DNA Hydroxymethylation as an Up-and-Coming Epigenetic Biomarker for Liver Cancer
Many scientists are hopeful that studying aberrant epigenetic patterns will help us find promising biomarkers for early diagnosis and prognosis of carcinogenesis. Among such markers, there has recently been heightened interest in 5-hydroxymethylcytosine (5-hmC), which is an enzymatically-modified form of 5-methylcytosine (5-mC). A group of researchers in Europe investigated changes in 5-mC as well as 5-hmC patterns in control and phenobarbital (PB)-treated mice in search for potential biomarkers for the early progression of liver tumorigenesis. Phenobarbital has historically been used to treat convulsions and seizures, but is also known to be a carcinogen in some model systems, such as the mouse model for liver cancer used by the researchers in this report.
First, Thompson and his colleagues looked at the distribution of 5-mC and 5-hmC in the livers of young non-treated mice (30-33 days old). As expected, they observed that both 5-mC and 5-hmC patterns were well-conserved and consistent in the livers of these mice. The authors expanded their study by looking at the methylation and hydroxymethylation changes in different stages of liver maturation (from ~30 to 90 days). Interestingly, as the liver matured, there was an observable global change in both 5-mC and 5-hmC patterns, suggesting epigenetic regulation of this process. Furthermore, the 5-hmC patterns in the young mice livers differed enough to distinguish them from the mature livers, indicating that 5-hmC may be used as an identifier of the different developmental stages of tissue and cells.
In addition to investigating the 5-hmC patterns during liver maturation in the normal control mice, the authors also evaluated the DNA hydroxymethylome during both short- and long-term phenobarbital exposures. The phenobarbital was used to induce non-genotoxic carcinogenesis in the mouse liver. Following short-term PB exposure, the researchers observed changes to the 5-hmC profiles that were reproducible between all individual mice in the study. Long-term PB exposure led to even greater epigenetic changes and resulted in identification of higher numbers of differentially methylated and hydroxymethylated regions. Once more, these changes in the 5-hmC patterns were sufficient to separate the normal liver from the PB-treated liver.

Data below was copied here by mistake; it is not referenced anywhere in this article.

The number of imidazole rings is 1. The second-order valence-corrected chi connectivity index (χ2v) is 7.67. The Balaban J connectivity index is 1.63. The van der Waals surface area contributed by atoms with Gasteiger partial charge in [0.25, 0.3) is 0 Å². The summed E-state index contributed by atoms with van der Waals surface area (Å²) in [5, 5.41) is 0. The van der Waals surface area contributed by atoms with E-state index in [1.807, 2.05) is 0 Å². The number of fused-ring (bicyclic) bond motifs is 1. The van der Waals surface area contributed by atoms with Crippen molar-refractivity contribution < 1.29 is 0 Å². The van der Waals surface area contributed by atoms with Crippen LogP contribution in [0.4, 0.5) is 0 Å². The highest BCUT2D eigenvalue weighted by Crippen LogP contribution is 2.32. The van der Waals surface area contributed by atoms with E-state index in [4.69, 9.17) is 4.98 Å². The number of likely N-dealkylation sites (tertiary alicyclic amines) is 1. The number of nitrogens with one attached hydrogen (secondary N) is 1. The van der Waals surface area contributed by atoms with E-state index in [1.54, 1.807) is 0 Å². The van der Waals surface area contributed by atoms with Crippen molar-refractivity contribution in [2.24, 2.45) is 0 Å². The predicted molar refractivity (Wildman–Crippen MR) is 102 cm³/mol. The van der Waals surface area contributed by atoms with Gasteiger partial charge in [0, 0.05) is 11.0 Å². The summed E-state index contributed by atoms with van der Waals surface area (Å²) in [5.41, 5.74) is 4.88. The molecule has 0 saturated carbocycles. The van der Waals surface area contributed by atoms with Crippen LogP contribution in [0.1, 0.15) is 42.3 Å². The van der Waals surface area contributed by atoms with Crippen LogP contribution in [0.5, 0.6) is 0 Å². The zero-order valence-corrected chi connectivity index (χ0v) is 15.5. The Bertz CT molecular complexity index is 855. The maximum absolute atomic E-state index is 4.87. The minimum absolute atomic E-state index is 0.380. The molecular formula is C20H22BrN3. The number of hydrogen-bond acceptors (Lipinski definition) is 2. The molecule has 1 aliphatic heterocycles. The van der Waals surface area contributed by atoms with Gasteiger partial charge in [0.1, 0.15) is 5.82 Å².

The authors next investigated a number of genes that were transcriptionally up-regulated after the exposure to phenobarbital and sought to understand the link between the expression of these genes and the epigenetic changes in their promoter regions. They found that 5-hmC levels were elevated while 5-mC levels were reduced over the promoter proximal regions of the induced genes. After combining the results from both epigenomic analysis and gene expression studies, the authors were able to identify candidate genes such as Meg3, Ndrg1, Cxcr7, Prom1 and Wisp1, which may serve as biomarkers for the progression of non-genotoxic liver tumor growth.
The role of 5-hmC as an intermediate product in the demethylation pathway is well-known, but as the authors have shown in this report, there are also unknown roles that this epigenetic modification has on cellular differentiation and transformation. A deeper understanding of 5-hmC will help better identify biomarkers for the cellular state and progression of various diseases.
Thomson JP, Hunter JM, Lempiäinen H, Müller A, Terranova R, Moggs JG, & Meehan RR (2013). Dynamic changes in 5-hydroxymethylation signatures underpin early and late events in drug exposed liver. Nucleic acids research, 41 (11), 5639-54 PMID: 23598998